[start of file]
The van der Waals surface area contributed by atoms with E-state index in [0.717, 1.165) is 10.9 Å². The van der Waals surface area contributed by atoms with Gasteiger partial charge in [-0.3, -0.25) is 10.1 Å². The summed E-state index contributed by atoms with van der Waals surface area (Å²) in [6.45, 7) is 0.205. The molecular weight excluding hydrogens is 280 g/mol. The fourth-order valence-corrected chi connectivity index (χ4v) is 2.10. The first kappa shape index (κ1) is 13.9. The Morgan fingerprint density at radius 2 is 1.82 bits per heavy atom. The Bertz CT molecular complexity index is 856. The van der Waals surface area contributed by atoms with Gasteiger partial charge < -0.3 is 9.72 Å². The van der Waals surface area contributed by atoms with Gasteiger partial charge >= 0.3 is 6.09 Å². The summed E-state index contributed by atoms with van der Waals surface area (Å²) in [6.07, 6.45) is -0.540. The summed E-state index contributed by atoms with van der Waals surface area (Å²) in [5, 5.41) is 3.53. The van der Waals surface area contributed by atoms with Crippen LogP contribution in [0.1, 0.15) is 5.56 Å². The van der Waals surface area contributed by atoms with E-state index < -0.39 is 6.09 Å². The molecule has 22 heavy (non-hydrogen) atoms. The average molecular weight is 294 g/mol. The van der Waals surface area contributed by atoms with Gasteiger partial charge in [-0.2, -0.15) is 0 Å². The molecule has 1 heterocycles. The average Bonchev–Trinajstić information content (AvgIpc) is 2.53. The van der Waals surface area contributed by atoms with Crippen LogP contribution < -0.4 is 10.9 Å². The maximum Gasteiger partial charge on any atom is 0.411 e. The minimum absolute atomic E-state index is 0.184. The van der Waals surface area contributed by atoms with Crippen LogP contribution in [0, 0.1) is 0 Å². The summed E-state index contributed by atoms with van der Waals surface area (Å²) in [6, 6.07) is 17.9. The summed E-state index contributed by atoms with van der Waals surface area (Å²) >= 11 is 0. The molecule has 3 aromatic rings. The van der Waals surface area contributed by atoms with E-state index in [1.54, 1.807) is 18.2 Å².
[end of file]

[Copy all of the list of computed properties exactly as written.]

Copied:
The van der Waals surface area contributed by atoms with E-state index in [0.717, 1.165) is 10.9 Å². The van der Waals surface area contributed by atoms with Gasteiger partial charge in [-0.3, -0.25) is 10.1 Å². The summed E-state index contributed by atoms with van der Waals surface area (Å²) in [6.45, 7) is 0.205. The molecular weight excluding hydrogens is 280 g/mol. The fourth-order valence-corrected chi connectivity index (χ4v) is 2.10. The first kappa shape index (κ1) is 13.9. The Morgan fingerprint density at radius 2 is 1.82 bits per heavy atom. The Bertz CT molecular complexity index is 856. The van der Waals surface area contributed by atoms with Gasteiger partial charge < -0.3 is 9.72 Å². The van der Waals surface area contributed by atoms with Gasteiger partial charge >= 0.3 is 6.09 Å². The summed E-state index contributed by atoms with van der Waals surface area (Å²) in [6.07, 6.45) is -0.540. The summed E-state index contributed by atoms with van der Waals surface area (Å²) in [5, 5.41) is 3.53. The van der Waals surface area contributed by atoms with Crippen LogP contribution in [0.1, 0.15) is 5.56 Å². The van der Waals surface area contributed by atoms with E-state index < -0.39 is 6.09 Å². The molecule has 22 heavy (non-hydrogen) atoms. The average molecular weight is 294 g/mol. The van der Waals surface area contributed by atoms with Gasteiger partial charge in [-0.2, -0.15) is 0 Å². The molecule has 1 heterocycles. The average Bonchev–Trinajstić information content (AvgIpc) is 2.53. The van der Waals surface area contributed by atoms with Crippen LogP contribution < -0.4 is 10.9 Å². The maximum Gasteiger partial charge on any atom is 0.411 e. The minimum absolute atomic E-state index is 0.184. The van der Waals surface area contributed by atoms with Crippen LogP contribution in [0, 0.1) is 0 Å². The summed E-state index contributed by atoms with van der Waals surface area (Å²) in [6, 6.07) is 17.9. The summed E-state index contributed by atoms with van der Waals surface area (Å²) >= 11 is 0. The molecule has 3 aromatic rings. The van der Waals surface area contributed by atoms with E-state index in [1.54, 1.807) is 18.2 Å².